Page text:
Founded as a land-grant college, West Virginia University is a public, four-year, research institution of higher education,located in the city of Morgantown, West Virginia.
Almost as soon as West Virginia gained statehood in 1863, residents planned for a land-grant school. The Agricultural College of West Virginia was founded in 1867, and by 1868, the name was changed to West Virginia University. In 1889, the first ten women enrolled, in addition to two Japanese students. Though early programs focused on the sciences, humanities and social work studies were added by the 1930s. Throughout the school’s history, the student body has continued to diversify. Academic programs, with a focus on the liberal arts, have increased; and athletic programs and the physical campus have expanded.
WVU maintains divisional campuses and programs that extend throughout the state. The main campus resides on more than 1,400 acres, and includes about 430 buildings. In addition to the main campus, there are divisional campuses in Charleston, Keyser, Martinsburg, and Montgomery, along with eight experimental farms, and four forests. The University also maintains the Downtown Library Complex, Evansdale Library, Health Sciences Library, Law Library, and the West Virginia and Regional History Center. West Virginia University offers more than 400 student-run organizations, and students can participate in intramural and club sports. The Center for Service and Learning hosts volunteer opportunities and students and faculty are encouraged to take part. West Virginia University is a member of the Big 12 Conference and competes in 18 varsity sports.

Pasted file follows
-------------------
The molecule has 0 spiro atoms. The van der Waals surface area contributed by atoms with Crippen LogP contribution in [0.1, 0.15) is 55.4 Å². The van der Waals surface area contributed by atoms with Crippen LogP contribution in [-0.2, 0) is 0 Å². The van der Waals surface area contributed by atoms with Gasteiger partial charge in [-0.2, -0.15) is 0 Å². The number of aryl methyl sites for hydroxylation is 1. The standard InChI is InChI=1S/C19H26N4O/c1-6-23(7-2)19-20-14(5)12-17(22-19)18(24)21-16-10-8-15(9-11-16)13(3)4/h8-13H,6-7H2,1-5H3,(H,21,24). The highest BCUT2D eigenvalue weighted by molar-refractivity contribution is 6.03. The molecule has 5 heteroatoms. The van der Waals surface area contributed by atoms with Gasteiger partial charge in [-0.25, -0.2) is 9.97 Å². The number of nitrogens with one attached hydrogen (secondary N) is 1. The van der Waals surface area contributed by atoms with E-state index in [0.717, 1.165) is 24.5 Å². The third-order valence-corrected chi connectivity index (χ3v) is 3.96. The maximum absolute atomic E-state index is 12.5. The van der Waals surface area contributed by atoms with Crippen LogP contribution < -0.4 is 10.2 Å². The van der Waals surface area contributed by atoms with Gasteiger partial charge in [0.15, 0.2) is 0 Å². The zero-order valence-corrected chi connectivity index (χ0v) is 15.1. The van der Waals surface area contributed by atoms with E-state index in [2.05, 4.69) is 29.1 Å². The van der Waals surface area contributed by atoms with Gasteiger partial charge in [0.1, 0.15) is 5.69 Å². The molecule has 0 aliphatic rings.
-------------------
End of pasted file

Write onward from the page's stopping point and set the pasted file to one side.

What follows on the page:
The mission of West Virginia University states: “As a land-grant institution in the 21st century, WVU will deliver high-quality education, excel in discovery and innovation, model a culture of diversity and inclusion, promote health and vitality, and build pathways for the exchange of knowledge and opportunity between the state, the nation, and the world.”
West Virginia University offers more than 190 bachelor’s, master’s, doctoral, and professional degree programs housed in fifteen colleges and schools.
- Davis College of Agriculture
- Natural Resources and Design
- Eberly College of Arts & Sciences
- College of Business & Economics
- College of Creative Arts
- Benjamin M. Statler College of Engineering & Mineral Resources
- College of Human Resources & Education
- Perley Isaac Reed School of Journalism
- West Virginia University College of Law
- West Virginia University School of Dentistry
- West Virginia University School of Medicine
- School of Nursing, School of Pharmacy
- West Virginia University School of Public Health
- College of Physical Activity & Sports Sciences
- Potomac State College
- WVU Institute of Technology and the Honors College